When I returned last week from three days at one of my favorite spots, the Dead Sea, I found among the usual clutter of accumulated mail a 32-page brochure, done in full color on thick, shiny paper, entitled "What's Your Taste?" I had no idea when or how it had arrived, but seeing on its cover a luscious array of eatables - not unlike what I had just enjoyed in a five-star hotel - I scanned it with interest.
Lo and behold, this was no food industry production, but a sophisticated and seductive promo for the Pelephone company's new-generation cellphones! It was clever, too, targeting without explanation or apology the most basic of appetites - featuring a different dish, photographed mouthwateringly close-up, on every right-hand page, and a cute new phone model on every facing one. What's more, a recipe followed each dish.
Passing over the most calorific offerings, I found two to share:
CHICKEN IN SESAME ON A PINEAPPLE BASE
600 gr. chicken breast, cut into fingers or strips
2 Tbsp. soy sauce
1â„2 cup sesame seeds
1 fresh pineapple, cut into rings
Lay the chicken strips on a dish, sprinkle them with the soy sauce and leave for 15 minutes, turning occasionally. Pour the sesame into a shallow plate and dip the chicken until well covered.
Heat some oil in a heavy saucepan and fry the strips, turning them over, until done.
Arrange the pineapple rings on a serving dish and pile the hot chicken over them. Serve immediately. Enough for 6.
GREEN SALAD WITH FIGS, BLUE CHEESE, NUTS & SEEDS
4 cups mixed salad leaves
6 fresh or dried figs, sliced or segmented
100 gr. Roquefort cheese, coarsely grated
2 heaped Tbsp. pumpkin seeds
2 heaped Tbsp. walnuts or other nuts
4 Tbsp. olive oil
4 Tbsp. lemon juice
salt and pepper to taste
Arrange a bed of salad leaves on four individual plates. Share the figs among them and add the cheese, seeds and nuts. In a small bowl, mix together the oil, lemon juice and seasoning. Sprinkle over each plate and serve.
I RECEIVED a lovely cookbook recently called Gatherings: Creative Kosher Cooking from Our Families to Yours. Compiled by the parents of the modern Orthodox Netivot Hatorah Day School in Thornhill, Ontario, the book acquired its name both because gathering to eat is what Jews do on festivals and every conceivable happy occasion, and because its 300 recipes were gathered from the warm Netivot Hatorah "family" (www.netivot.com).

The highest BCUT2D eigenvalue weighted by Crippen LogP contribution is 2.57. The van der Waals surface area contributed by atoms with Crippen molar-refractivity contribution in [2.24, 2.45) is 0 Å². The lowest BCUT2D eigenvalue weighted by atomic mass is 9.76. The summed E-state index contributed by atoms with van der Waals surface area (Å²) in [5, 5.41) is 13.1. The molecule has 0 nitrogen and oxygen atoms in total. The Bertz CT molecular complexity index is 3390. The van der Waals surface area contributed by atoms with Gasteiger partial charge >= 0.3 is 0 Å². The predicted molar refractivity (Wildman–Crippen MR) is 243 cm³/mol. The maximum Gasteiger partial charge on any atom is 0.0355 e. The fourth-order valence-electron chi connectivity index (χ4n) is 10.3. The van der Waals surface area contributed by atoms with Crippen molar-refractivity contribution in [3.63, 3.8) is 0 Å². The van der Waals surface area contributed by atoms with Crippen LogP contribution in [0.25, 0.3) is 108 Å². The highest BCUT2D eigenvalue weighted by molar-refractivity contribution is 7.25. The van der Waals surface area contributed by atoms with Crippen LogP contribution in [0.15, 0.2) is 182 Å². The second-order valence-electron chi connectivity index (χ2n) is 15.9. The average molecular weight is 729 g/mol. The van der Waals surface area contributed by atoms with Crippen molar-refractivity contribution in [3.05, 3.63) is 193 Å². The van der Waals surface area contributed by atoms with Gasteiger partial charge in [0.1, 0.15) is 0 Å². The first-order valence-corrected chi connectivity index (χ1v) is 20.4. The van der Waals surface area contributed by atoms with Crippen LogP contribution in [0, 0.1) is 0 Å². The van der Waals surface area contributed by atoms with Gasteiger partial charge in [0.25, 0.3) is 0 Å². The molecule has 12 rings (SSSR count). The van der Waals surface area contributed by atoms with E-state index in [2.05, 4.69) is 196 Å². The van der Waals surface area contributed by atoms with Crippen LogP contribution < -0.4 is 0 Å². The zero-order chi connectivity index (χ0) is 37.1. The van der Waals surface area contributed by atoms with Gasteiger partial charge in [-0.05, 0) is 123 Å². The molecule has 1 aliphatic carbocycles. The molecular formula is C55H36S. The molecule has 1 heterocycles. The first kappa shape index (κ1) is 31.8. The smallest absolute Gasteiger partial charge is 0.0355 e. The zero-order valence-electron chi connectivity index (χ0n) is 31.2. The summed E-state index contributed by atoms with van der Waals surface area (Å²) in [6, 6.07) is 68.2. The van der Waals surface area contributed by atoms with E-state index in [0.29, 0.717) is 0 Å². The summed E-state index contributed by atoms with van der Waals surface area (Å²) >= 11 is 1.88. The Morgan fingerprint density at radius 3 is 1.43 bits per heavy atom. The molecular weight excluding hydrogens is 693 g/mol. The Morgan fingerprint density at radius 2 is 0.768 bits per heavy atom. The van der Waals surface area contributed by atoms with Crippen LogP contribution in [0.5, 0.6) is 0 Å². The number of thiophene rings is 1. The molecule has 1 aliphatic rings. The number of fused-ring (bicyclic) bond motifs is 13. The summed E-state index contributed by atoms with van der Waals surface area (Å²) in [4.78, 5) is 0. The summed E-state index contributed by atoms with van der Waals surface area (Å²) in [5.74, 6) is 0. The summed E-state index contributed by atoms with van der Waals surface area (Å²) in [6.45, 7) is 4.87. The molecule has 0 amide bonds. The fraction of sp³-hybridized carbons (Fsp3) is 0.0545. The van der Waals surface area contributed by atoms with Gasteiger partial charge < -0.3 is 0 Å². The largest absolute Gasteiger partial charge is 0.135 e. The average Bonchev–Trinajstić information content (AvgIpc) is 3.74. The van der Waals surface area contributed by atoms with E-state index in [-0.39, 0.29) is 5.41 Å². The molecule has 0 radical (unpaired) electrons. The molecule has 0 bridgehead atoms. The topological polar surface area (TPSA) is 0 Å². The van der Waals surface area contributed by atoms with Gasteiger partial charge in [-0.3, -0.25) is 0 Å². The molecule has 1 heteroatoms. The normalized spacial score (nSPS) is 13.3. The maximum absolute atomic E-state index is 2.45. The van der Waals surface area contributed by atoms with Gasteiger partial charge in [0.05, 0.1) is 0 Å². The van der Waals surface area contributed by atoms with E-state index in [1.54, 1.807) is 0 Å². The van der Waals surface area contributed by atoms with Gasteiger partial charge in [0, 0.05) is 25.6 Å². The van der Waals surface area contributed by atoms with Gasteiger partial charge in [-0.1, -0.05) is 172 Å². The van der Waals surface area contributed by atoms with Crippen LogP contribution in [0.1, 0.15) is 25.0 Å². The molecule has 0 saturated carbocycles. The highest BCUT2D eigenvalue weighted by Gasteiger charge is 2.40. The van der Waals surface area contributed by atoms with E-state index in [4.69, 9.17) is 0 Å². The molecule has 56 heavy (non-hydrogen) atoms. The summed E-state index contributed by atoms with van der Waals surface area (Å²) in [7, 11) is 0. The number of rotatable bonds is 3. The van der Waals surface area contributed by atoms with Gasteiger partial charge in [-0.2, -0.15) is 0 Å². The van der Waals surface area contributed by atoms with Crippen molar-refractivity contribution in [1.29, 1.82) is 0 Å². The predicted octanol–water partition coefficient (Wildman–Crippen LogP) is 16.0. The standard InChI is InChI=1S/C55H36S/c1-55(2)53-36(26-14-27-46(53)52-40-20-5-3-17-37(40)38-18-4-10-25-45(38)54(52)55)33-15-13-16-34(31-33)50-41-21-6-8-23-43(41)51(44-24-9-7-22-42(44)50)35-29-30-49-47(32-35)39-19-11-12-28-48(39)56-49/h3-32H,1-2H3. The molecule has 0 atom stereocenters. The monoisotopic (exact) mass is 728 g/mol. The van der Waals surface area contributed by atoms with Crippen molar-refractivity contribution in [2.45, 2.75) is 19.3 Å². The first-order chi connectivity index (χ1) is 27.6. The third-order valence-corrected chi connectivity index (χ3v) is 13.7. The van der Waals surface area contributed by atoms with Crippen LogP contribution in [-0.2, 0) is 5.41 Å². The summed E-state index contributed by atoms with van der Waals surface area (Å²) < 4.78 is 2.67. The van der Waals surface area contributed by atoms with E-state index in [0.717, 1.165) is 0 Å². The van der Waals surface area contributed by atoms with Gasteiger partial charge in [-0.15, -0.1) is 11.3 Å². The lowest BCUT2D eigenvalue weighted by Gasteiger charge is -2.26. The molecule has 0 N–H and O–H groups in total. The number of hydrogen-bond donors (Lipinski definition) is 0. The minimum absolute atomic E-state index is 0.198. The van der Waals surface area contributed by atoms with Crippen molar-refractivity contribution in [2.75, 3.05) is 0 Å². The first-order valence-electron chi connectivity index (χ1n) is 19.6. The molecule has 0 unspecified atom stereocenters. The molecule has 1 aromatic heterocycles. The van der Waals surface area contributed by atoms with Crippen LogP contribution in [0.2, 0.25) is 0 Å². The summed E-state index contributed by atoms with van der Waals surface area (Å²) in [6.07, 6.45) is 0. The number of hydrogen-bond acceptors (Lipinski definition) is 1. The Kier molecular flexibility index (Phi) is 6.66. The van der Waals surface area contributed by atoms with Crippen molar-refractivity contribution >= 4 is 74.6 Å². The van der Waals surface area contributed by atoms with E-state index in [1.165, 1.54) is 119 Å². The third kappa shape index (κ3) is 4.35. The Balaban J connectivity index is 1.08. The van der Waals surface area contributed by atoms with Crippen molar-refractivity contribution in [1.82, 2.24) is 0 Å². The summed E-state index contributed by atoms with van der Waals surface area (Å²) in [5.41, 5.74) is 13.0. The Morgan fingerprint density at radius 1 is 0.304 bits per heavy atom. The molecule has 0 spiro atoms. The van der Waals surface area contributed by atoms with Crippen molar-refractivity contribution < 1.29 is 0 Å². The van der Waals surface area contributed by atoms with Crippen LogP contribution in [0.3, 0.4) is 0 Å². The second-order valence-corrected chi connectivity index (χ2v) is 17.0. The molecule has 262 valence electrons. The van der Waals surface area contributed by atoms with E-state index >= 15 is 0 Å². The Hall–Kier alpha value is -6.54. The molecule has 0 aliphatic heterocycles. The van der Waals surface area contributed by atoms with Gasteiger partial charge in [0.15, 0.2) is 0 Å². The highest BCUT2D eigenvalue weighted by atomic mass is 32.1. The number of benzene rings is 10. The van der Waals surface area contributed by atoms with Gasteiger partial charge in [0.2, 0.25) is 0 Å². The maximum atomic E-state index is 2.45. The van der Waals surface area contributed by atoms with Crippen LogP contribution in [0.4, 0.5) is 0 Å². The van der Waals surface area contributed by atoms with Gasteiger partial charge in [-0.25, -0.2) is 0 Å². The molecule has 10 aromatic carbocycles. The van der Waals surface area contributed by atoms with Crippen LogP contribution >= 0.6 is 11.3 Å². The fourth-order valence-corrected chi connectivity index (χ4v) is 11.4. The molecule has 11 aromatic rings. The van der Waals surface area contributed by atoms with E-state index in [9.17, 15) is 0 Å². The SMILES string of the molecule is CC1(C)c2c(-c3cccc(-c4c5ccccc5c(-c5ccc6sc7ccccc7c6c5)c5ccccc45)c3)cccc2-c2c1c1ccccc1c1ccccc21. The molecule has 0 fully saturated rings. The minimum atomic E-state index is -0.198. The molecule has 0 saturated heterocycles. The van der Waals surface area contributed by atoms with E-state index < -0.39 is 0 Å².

Here's a soup in which broccoli or cauliflower can be substituted for the asparagus.
3â„4 cup onion, chopped
2 Tbsp. canola oil
1â„2 kg. asparagus, cut in 2.5-cm. pieces
11â„2 stalks celery,
cut in 2.5-cm.
1 large potato, peeled and chopped
4 cups vegetable stock or water
1 cup dry white wine
1â„4 cup fresh dill, or 1 Tbsp. dried
salt and pepper to taste
fresh dill to garnish
In a heavy pot, saute the onion in the oil for about 10 minutes. Stir in the other vegetables. Add the stock or water, wine, dill, salt and pepper. Simmer, partly covered, for 30 minutes, or until the vegetables are tender. Cool.
Puree in the blender, reheat and adjust the seasoning. Garnish.
'WELCOME to Kitsch Paradise," said my friend Shalva as she opened the door to her cozy Jerusalem apartment. And, indeed, the appellation would be hard to deny.
A dish of luscious-looking strawberries beckoning on her coffee table were, she explained with relish, "incredible inedibles" bought the day before. Rushing into the kitchen, she brought out a chocolate sponge cake - made of real sponge - topped with (plastic) fruit and cream.
Her sitting room cabinets boasted a medium-sized china handbag, a thin tin lady in red-and-yellow-striped tights, and a one-dimensional cardboard plant ensconced in a cardboard pot. Nearby, a pair of smiling velour flower-faces balanced on bright green stems "grew" companionably out of a radiator.
Kitsch Paradise, no question about it. But there was also no doubt about the piece de resistance: a giant green Kermit frog wearing white satin ballet slippers sitting cross-legged in Shalva's rocking chair, its arm around a hippopotamus attired in Shalva's late grandfather's black satin bow tie and spectacles.
"I bet these creatures come alive when you're asleep," I mused, adding that I would definitely be writing about them - although, as I pointed out, one thing readers aren't likely to see in this column is a recipe for "real" sponge cake.